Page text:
As a alum of The Spectrum, as a woman who works with sexual assault survivors, and as a survivor myself, I was deeply disappointed with parts of Amal Elhelw's article "Hypocritical feminism."
While her main point seems to be that feminism needs more action, and less labels, the author seriously loses her way when she begins to talk about feminism with respect to sexual assault survivors. She says self-proclaimed feminists "fall short" in supporting sexual assault victims, in part by pushing benevolent sexism regarding how and when victims choose to speak out and report their assaults. This assertion not only shows tremendous ignorance for why victims often don't report, but the passage is rife with its own brand of sexism.
The author uses the pronoun "she" repeatedly while discussing the behavior of victims. Later on, she writes "We...wouldn't expect men to keep their stories in the dark." Both of these statements push gendered stereotypes about sexual assault, and make it harder for victims of any gender to report.
The National Center for PTSD reports that 10 percent of men suffer trauma related to sexual assault. While that number is less than the one in six women who experience sexual assault, that 10 percent still represents 2.78 million men (as of 1998). The sexual assault advocacy group RAINN notes that while sexual assault can happen to anyone, males "may also face some additional challenges because of social attitudes and stereotypes about men and masculinity." Stereotypes that the author herself is guilty of.
By making this about the behavior of women vs men, the article completely disregards those who are gender non-conforming--a group of people especially susceptible to sexual violence. According to the Human Rights Commission, half of transgender people will experience sexual violence during their lifetime. Furthermore, the National Coalition of Anti-Violence Projects reports that 85 percent of victim advocates surveyed "reported having worked with an LGBTQ survivor who was denied services because of sexual orientation or gender identity." The very institutions that are meant to aid victims of assault (hospitals, shelters, even rape crisis centers) are working against some victims because they don't fit into a particular binary narrative--a stereotypical one that the author is helping to further.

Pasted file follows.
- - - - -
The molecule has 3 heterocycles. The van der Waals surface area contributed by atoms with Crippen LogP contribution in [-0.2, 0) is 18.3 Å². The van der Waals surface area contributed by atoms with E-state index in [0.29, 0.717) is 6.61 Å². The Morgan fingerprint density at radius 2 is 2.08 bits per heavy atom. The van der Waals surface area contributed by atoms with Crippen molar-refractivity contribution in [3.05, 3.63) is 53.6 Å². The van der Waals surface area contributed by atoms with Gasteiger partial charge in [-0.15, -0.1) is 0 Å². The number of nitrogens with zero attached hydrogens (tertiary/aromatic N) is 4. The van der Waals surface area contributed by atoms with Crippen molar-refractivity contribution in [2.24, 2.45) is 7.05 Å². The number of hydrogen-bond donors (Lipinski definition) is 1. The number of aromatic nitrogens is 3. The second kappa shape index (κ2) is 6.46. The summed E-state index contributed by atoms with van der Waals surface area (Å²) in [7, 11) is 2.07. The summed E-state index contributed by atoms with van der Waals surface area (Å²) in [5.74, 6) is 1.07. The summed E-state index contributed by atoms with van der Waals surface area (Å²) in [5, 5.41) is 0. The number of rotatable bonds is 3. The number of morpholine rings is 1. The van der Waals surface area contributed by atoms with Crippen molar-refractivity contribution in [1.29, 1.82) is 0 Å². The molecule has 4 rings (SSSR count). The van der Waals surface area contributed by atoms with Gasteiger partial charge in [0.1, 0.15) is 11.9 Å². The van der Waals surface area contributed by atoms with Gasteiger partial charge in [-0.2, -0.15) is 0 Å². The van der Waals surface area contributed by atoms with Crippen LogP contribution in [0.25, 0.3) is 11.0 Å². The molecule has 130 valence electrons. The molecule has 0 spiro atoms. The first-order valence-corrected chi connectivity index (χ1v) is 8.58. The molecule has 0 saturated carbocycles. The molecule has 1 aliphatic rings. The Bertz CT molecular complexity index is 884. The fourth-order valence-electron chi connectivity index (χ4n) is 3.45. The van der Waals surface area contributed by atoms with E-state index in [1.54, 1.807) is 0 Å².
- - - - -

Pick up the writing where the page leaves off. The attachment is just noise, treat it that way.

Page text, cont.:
For the author to define feminism as the "fight for equality," she does a terrible job of applying the concept to her own thoughts and writings. She ignores entire groups of people who have been sexually assaulted, turning the issue into a simple binary of "what we expect from women" versus "what we expect from men."
Which brings me to the biggest issue I have with this article: her "expectations" of victims.
Where does this author get off telling survivors of any gender how to behave after a sexual assault? She criticizes victims who wait to share their story. Although she back pedals by stating that waiting is "valid and appropriate," the dog whistle is audible. The author places the onus of responsibility on the victim. Victims must speak out immediately to be truly effective. Victims who wait only perpetuate the cycle. Victims who wait are responsible for there being more victims.
This is complete bulls––t.
The only people responsible for rapes are RAPISTS. Yes, there are a ton of socio-political factors that enable rape culture, and we should do everything we can to address them. But to put even one iota of responsibility on victims is to victim blame in the most egregious of ways. Sexual assault victims have exactly ONE responsibility--and it is a responsibility to themselves alone. They must SURVIVE. And they most do so however they choose.
The author writes that "If we foster a supportive community, we could change the course of assault cases to come." Except that what she just described isn't support. It's peer pressure and strong arm tactics. It's pushing this reprehensible idea that feminism somehow means subverting your own needs for the greater good of some mythic "sisterhood."
A truly supportive community would pick up the burden when the victim can't. A truly supportive community would advocate for better mental health care, stricter sentencing guidelines and the dismantling of outmoded stereotypes. What a supportive community absolutely would not do is add to the burden of an already suffering person.
By publishing this piece as is, The Spectrum has unwittingly added to that burden.
This letter has not been edited for grammar.